Is the term ” feeder cattle futures ” tripping you up? We wouldn’t blame you. As far as the investing world goes, this is one of the more exotic terms. Some of the terms almost certainly seem familiar to most investors. We all know what cattle are, they’re just cows. Futures contracts are familiar to many investors too. We’ll get into these contracts a bit later in case you’re not familiar. Feeder, meanwhile, means food you feed to livestock and other animals. Not so hard to understand individually, but add them all together and it can be a bit confusing.
So what does it mean when you add all the terms up to mean feeder cattle futures? Well let’s start by talking about the last term, “futures”, as this might be the least familiar, or more harder to comprehend term. Futures are contracts in which a buyer and seller agree upon a price in the present, and exchange money in the present. The seller, however, does not deliver the goods, until a future date.
Still confused? Think about it this way. Let’s say a farmer needs to sell some rice in order to raise funds to pay for farming equipment. Meanwhile, a food processor needs to ensure future delivery of rice in order to make rice cakes. In this case, the farmer can offer to sell his future rice crops to the food processor. The food processor, in turn, can give the farmer money and ensure future delivery. Both parties benefit.
When it comes to cme feeder cattle futures, buyers and sellers are agreeing upon the sale and delivery of cattle, and in this case specifically feeder cattle. Feeder cattle are weaned, young cattle (usually called calves). Normally, people and companies buy these cattle so that they can be fattened, and then slaughtered. In general, feeder cattle are delivered weighing around 600 to 800 pounds, and are normally fattened up to weigh 1,000 to 1,200 pounds.
After that? Well, unfortunately for the cattle, they are sent to the slaughterhouse. Then some time later the cattle are processed and eventually end up on our plates or used for another purpose. An unfortunate end for the cattle. However, for the “cowboys” who raise the cattle and the processors who process them, it’s a chance to earn a living.
Cattle futures offer a great opportunity for investors to turn a profit too. While newer investors often think in terms of stocks, commodities and futures are also a great option. Futures markets create speculation because prices can rise and fall before the commodity itself (in this case calves) are delivered. This means that buyers and sellers can “bet” on which way markets will go, and can sell/buy their goods based on these bets.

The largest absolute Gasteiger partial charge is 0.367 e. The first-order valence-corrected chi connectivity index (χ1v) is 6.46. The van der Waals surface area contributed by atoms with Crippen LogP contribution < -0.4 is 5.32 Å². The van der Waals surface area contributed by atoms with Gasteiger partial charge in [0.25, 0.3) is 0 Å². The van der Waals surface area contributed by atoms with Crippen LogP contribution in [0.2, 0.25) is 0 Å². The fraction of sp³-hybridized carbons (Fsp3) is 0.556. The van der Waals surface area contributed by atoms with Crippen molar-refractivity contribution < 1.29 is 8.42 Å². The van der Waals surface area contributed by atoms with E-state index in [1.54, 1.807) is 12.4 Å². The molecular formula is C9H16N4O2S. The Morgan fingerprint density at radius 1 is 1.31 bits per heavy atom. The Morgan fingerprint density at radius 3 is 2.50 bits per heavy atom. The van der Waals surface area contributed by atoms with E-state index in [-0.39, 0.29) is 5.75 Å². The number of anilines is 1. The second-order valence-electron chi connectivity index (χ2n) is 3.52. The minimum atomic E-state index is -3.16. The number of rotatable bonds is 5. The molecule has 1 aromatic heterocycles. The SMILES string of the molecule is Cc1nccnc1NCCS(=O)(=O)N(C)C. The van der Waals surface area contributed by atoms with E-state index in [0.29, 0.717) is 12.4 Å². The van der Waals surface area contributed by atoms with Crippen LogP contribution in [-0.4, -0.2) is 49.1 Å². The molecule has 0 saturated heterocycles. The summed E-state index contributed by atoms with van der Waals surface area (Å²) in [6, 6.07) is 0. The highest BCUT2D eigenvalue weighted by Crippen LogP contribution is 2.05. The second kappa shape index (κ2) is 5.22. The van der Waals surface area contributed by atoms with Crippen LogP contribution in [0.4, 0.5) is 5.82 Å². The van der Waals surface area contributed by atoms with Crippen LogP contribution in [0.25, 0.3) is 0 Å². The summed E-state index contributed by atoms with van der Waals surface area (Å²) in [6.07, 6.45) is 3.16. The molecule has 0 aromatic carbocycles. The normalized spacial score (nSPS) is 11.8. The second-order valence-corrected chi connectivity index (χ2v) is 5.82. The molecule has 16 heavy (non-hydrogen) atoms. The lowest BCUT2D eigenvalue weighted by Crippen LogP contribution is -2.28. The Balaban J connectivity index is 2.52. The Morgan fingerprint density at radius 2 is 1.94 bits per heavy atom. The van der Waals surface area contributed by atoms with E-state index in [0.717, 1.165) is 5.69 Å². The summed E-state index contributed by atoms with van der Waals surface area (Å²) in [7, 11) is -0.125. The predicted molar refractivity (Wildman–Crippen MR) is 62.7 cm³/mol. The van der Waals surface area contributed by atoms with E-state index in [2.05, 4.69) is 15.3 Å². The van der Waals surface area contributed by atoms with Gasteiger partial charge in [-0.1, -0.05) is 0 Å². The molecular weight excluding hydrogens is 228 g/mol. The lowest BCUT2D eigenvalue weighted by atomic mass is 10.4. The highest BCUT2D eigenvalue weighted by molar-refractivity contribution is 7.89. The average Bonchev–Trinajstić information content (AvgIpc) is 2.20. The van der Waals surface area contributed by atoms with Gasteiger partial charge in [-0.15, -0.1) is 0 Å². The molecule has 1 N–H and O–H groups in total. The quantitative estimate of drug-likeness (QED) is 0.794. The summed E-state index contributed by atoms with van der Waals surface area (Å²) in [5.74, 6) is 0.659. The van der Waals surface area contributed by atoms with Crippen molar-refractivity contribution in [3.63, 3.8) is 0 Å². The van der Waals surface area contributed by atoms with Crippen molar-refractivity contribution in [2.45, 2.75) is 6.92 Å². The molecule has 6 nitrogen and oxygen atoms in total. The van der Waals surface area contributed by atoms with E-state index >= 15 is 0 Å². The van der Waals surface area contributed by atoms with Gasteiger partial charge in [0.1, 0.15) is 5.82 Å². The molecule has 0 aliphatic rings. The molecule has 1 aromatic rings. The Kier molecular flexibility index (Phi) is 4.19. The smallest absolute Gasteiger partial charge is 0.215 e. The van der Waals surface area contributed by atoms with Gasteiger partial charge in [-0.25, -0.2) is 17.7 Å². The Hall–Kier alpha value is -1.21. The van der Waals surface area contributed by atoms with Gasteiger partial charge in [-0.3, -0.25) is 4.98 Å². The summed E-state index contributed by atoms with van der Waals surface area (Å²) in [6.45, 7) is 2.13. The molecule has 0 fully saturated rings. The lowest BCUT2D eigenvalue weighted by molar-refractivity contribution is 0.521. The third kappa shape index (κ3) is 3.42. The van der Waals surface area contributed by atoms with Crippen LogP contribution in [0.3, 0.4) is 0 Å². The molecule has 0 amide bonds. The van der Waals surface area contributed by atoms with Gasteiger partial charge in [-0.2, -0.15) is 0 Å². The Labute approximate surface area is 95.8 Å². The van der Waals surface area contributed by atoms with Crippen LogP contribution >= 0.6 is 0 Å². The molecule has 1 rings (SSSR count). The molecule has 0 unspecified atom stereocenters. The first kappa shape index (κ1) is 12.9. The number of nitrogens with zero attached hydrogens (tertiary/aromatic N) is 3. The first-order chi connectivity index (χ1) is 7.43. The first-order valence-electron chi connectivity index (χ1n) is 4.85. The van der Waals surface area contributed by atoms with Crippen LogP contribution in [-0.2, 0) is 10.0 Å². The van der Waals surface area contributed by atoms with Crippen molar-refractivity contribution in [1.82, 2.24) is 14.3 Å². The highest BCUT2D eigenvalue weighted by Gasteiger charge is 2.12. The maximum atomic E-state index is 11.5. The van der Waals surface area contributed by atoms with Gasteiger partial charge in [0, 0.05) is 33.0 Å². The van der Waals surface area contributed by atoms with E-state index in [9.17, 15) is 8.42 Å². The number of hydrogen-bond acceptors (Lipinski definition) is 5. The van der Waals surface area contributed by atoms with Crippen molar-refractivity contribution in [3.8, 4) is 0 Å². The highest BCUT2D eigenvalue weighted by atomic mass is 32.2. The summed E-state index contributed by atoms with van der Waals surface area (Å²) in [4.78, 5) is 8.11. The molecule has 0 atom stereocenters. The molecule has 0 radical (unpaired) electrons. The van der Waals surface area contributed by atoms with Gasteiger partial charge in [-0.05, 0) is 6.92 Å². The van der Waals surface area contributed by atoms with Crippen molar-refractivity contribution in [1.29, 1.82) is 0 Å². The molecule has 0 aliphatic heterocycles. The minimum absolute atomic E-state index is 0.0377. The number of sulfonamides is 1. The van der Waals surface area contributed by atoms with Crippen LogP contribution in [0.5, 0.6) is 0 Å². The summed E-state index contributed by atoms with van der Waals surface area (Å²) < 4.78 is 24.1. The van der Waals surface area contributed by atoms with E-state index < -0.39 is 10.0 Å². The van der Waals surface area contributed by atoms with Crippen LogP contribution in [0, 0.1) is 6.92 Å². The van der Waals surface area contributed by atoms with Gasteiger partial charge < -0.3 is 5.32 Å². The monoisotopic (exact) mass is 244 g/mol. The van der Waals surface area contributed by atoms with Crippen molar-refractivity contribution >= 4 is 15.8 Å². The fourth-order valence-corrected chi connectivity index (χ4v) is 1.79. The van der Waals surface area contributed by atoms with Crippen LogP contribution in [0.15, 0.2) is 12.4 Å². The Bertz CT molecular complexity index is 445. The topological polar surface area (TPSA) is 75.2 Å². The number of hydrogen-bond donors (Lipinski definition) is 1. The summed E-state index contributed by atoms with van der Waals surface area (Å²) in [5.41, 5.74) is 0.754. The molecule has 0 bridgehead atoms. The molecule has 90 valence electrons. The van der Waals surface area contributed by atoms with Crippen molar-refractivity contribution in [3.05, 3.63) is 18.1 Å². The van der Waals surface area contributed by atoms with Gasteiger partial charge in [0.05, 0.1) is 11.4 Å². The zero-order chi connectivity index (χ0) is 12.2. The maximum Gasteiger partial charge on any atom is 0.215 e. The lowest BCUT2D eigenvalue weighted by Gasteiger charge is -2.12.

The Nuts and Bolts Of Investing In Feeder Cattle Futures
So how do you actually invest in futures? Through financial markets, of course! In the United States, traders sell most commodity based futures, such as cattle, via the Chicago Mercantile Exchange, or CME. The CME is the United States’ largest commodity futures market. Long story short, Chicago has an extensive history as the destination of cattle grown and raised in Texas, Oklahoma, and elsewhere. Back in the day cowboys would drive herds of cattle north to the slaughterhouses in Chicago. The meat would be processed, and then using the Great Lakes, Mississippi, and other routes, the meat would be shipped across the country.
Wondering how you can invest in cattle futures and actually produce profits? We recommend reading the news and following economic trends. Predicting which way the feeder cattle futures market will go is difficult. By paying attention to trends, you may be able to uncover key insights. In order to uncover these trends, it’s important to follow feeder cattle future news. This economic news and data will help provide you with key insights.
Things to Watch Out for When Investing In Feeder Cattle Futures
What are some things you should pay attention to when studying cattle futures data? Most cattle is culled so that it can be consumed. So trends concerning consumption are ultimately among the most important things you to consider. Is a popular fast food burger chain launching a major expansion? If so, it’s possible that this expansion will increase the consumption of beef. And if that happens, beef prices will rise. Remember, demand has a major impact on prices. Looking at these sorts of mega-trends can be the trick to unlocking the potential of markets.
Investing in futures is a great option for people who don’t want to dig into the messy details of individual companies and stocks. With futures you can focus on trends, which some people find easier to anticipate and predict. At the very least, futures offer an excellent way to diversify your portfolio. No portfolio should focus exclusively on stocks. Futures, options, bonds, commodities, and other financial assets should also be thrown into the mix.